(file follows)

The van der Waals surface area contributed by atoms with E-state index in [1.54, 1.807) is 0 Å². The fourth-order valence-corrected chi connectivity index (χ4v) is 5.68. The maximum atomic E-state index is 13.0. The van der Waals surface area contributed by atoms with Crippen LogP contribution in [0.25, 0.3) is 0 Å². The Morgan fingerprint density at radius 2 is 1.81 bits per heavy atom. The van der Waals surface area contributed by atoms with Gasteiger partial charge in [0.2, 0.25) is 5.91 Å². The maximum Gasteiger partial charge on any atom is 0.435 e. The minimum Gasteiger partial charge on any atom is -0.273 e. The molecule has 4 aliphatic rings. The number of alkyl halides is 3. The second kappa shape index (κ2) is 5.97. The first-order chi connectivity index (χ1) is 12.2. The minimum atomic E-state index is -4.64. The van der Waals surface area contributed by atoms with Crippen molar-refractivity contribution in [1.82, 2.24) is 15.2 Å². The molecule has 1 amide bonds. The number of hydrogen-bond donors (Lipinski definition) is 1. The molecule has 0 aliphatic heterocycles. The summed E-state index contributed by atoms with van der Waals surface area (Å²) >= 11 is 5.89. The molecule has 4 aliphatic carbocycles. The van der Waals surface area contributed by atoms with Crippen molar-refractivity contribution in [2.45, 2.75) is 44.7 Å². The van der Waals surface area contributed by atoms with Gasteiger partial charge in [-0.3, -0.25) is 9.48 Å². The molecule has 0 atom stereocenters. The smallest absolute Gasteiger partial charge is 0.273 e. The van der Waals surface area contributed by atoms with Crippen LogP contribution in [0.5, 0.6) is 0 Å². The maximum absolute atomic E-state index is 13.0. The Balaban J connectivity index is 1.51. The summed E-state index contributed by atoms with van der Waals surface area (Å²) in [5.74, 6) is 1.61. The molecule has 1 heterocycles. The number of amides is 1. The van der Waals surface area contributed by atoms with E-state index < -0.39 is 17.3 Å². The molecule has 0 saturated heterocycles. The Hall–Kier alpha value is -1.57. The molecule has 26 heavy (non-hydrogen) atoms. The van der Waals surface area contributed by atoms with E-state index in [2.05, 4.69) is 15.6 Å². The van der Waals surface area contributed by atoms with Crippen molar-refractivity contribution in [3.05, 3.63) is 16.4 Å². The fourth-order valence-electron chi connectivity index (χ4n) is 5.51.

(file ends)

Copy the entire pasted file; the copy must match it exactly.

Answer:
The van der Waals surface area contributed by atoms with E-state index in [1.54, 1.807) is 0 Å². The fourth-order valence-corrected chi connectivity index (χ4v) is 5.68. The maximum atomic E-state index is 13.0. The van der Waals surface area contributed by atoms with Crippen LogP contribution in [0.25, 0.3) is 0 Å². The Morgan fingerprint density at radius 2 is 1.81 bits per heavy atom. The van der Waals surface area contributed by atoms with Gasteiger partial charge in [0.2, 0.25) is 5.91 Å². The maximum Gasteiger partial charge on any atom is 0.435 e. The minimum Gasteiger partial charge on any atom is -0.273 e. The molecule has 4 aliphatic rings. The number of alkyl halides is 3. The second kappa shape index (κ2) is 5.97. The first-order chi connectivity index (χ1) is 12.2. The minimum atomic E-state index is -4.64. The van der Waals surface area contributed by atoms with Crippen molar-refractivity contribution in [1.82, 2.24) is 15.2 Å². The molecule has 1 amide bonds. The number of hydrogen-bond donors (Lipinski definition) is 1. The molecule has 0 aliphatic heterocycles. The summed E-state index contributed by atoms with van der Waals surface area (Å²) >= 11 is 5.89. The molecule has 4 aliphatic carbocycles. The van der Waals surface area contributed by atoms with Crippen molar-refractivity contribution in [2.45, 2.75) is 44.7 Å². The van der Waals surface area contributed by atoms with Gasteiger partial charge in [-0.3, -0.25) is 9.48 Å². The molecule has 0 atom stereocenters. The smallest absolute Gasteiger partial charge is 0.273 e. The van der Waals surface area contributed by atoms with Crippen LogP contribution in [0.5, 0.6) is 0 Å². The maximum absolute atomic E-state index is 13.0. The Balaban J connectivity index is 1.51. The summed E-state index contributed by atoms with van der Waals surface area (Å²) in [5.74, 6) is 1.61. The molecule has 1 heterocycles. The number of amides is 1. The van der Waals surface area contributed by atoms with E-state index < -0.39 is 17.3 Å². The molecule has 0 saturated heterocycles. The Hall–Kier alpha value is -1.57. The molecule has 26 heavy (non-hydrogen) atoms. The van der Waals surface area contributed by atoms with E-state index in [2.05, 4.69) is 15.6 Å². The van der Waals surface area contributed by atoms with Crippen molar-refractivity contribution in [3.05, 3.63) is 16.4 Å². The fourth-order valence-electron chi connectivity index (χ4n) is 5.51.